A U.S. Marine Corps recruiter has been accused of starting seven small fires in the recruiting station from which he works and of fabricating a story about the incident.
Anthony DeGroot, 29, was charged Wednesday with Class B felony arson and Class A misdemeanor false information to law enforcement.
South Central District Judge Bruce Haskell set bond for DeGroot at 10 percent of $5,000 cash, which means DeGroot must post $500 to be released but could be made to repay the entire amount if he is found to have violated conditions on his bond.
According to an affidavit from Bismarck Police detective Dean Clarkson, a man called 911 at 6:59 p.m. Dec. 26 to report seeing smoke at the Armed Services Recruiting Office, 240 W. Front Ave., and seeing a man, later identified as DeGroot, exit the building with duct tape around his face and wrist and lay down on the ground. The man said he had seen lights go out in what was the Marine side of the building before “DeGroot exited the building in a calm manner,” Clarkson wrote.
Responding officers took DeGroot to a safer location and cut off the duct tape. DeGroot was not responsive, so officers began CPR until DeGroot became responsive.
The affidavit said DeGroot is a Marine recruiter working from the office on Front Avenue. In court on Wednesday, DeGroot said he has been in the Marine Corps for 10 years and is a staff sergeant.
DeGroot was taken to St. Alexius following the fire and released with no apparent injuries, Clarkson said.
During interviews with police, DeGroot said a man came to the recruiting office and said he wanted to join the Marines. DeGroot said the man struck him when he approached him at the front door, knocking him unconscious, Clarkson wrote.
DeGroot told officers he awoke to find himself duct taped inside the dark building that was filling with smoke. He said he crawled out to the sidewalk and collapsed when the cold air hit him.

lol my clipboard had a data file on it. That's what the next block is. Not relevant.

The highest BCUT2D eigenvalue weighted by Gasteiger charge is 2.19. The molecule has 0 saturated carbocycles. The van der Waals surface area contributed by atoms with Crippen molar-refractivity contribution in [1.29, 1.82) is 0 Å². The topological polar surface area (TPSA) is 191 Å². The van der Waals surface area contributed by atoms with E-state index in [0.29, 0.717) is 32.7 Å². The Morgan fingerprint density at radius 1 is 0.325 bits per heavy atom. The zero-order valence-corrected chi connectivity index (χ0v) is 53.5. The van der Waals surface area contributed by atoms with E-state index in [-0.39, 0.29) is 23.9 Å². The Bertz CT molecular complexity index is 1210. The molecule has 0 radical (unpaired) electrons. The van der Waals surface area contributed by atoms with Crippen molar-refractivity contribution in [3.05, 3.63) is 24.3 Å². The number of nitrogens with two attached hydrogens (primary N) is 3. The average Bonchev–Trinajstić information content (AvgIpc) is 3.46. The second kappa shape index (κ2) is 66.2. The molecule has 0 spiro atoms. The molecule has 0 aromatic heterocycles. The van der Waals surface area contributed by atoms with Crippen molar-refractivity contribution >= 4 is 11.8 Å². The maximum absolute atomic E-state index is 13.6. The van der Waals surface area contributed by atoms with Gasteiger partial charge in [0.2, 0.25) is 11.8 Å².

Meanwhile, the police department, fire department and Bureau of Alcohol, Tobacco, Firearms and Explosives investigated the fire, Clarkson wrote. Investigators found seven separate fires had been set in the recruiting station: at DeGroot’s desk and in his locker, in an office, in two storage rooms and two bathrooms. Shredded paper was the fuel source for the fires, Clarkson wrote.
Information released at the time of the fire estimated that there was $30,000 in damage to the building.
Investigators also found a roll of duct tape in DeGroot’s desk that was the same type on DeGroot’s body, the affidavit said.
Another recruiter told investigators that DeGroot was not scheduled to work on Dec. 26 and had been having issues with his ex-wife. According to court documents, DeGroot and his wife divorced in September. The recruiter also told officers the recruiting station does not have duct tape in the office, Clarkson wrote.
He wrote that DeGroot was interviewed again on Tuesday and informed that evidence indicated he set the fire and fabricated the assault. DeGroot asserted his right to remain silent and did not speak further with officers, Clarkson wrote.
In court, DeGroot told Haskell he is from Utah and has been in Bismarck for one year. Burleigh County Assistant State’s Attorney Pam Nesvig recommended that DeGroot not be allowed contact with the recruiting station, but DeGroot said he would be violating that by contacting his commanding officers.
“That is where I work, sir,” he told Haskell.
The judge requested additional information from Marines personnel in the courtroom for the hearing. An officer told Haskell a decision on DeGroot’s status would be made based on how the court hearing went.
“We are concerned, sir,” the man said.
Haskell did not include the no-contact order in DeGroot’s bond but said he would add such a prohibition if requested later by the recruiting station.